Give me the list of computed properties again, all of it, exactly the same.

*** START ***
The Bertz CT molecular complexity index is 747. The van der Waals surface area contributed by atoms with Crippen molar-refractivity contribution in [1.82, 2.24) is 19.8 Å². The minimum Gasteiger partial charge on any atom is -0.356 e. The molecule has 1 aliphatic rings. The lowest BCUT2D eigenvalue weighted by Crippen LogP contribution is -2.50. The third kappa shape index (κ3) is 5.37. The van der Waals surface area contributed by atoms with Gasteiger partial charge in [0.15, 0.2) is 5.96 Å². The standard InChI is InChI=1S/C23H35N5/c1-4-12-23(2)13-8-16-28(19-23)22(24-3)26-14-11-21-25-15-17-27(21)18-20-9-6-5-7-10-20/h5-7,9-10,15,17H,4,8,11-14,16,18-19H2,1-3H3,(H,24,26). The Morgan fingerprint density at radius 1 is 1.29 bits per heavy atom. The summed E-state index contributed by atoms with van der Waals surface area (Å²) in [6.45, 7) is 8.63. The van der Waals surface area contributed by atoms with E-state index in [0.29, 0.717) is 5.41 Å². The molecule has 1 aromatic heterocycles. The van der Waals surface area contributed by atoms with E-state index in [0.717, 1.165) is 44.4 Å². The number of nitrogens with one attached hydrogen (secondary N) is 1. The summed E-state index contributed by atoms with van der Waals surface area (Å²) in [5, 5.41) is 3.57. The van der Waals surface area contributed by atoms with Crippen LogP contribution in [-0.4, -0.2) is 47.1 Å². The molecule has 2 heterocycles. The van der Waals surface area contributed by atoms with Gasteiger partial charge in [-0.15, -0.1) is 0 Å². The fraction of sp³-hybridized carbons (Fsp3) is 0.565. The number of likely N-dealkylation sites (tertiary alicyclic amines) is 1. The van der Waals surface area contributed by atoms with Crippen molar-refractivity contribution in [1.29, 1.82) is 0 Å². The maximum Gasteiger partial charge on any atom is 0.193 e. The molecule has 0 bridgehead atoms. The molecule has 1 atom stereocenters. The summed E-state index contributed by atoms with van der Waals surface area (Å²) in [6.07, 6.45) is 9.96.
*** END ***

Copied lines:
The Bertz CT molecular complexity index is 747. The van der Waals surface area contributed by atoms with Crippen molar-refractivity contribution in [1.82, 2.24) is 19.8 Å². The minimum Gasteiger partial charge on any atom is -0.356 e. The molecule has 1 aliphatic rings. The lowest BCUT2D eigenvalue weighted by Crippen LogP contribution is -2.50. The third kappa shape index (κ3) is 5.37. The van der Waals surface area contributed by atoms with Gasteiger partial charge in [0.15, 0.2) is 5.96 Å². The standard InChI is InChI=1S/C23H35N5/c1-4-12-23(2)13-8-16-28(19-23)22(24-3)26-14-11-21-25-15-17-27(21)18-20-9-6-5-7-10-20/h5-7,9-10,15,17H,4,8,11-14,16,18-19H2,1-3H3,(H,24,26). The Morgan fingerprint density at radius 1 is 1.29 bits per heavy atom. The summed E-state index contributed by atoms with van der Waals surface area (Å²) in [6.45, 7) is 8.63. The van der Waals surface area contributed by atoms with E-state index in [0.29, 0.717) is 5.41 Å². The molecule has 1 aromatic heterocycles. The van der Waals surface area contributed by atoms with E-state index in [0.717, 1.165) is 44.4 Å². The number of nitrogens with one attached hydrogen (secondary N) is 1. The summed E-state index contributed by atoms with van der Waals surface area (Å²) in [5, 5.41) is 3.57. The van der Waals surface area contributed by atoms with Crippen LogP contribution in [-0.4, -0.2) is 47.1 Å². The molecule has 2 heterocycles. The van der Waals surface area contributed by atoms with Gasteiger partial charge in [-0.15, -0.1) is 0 Å². The fraction of sp³-hybridized carbons (Fsp3) is 0.565. The number of likely N-dealkylation sites (tertiary alicyclic amines) is 1. The van der Waals surface area contributed by atoms with Crippen molar-refractivity contribution in [1.29, 1.82) is 0 Å². The maximum Gasteiger partial charge on any atom is 0.193 e. The molecule has 0 bridgehead atoms. The molecule has 1 atom stereocenters. The summed E-state index contributed by atoms with van der Waals surface area (Å²) in [6.07, 6.45) is 9.96.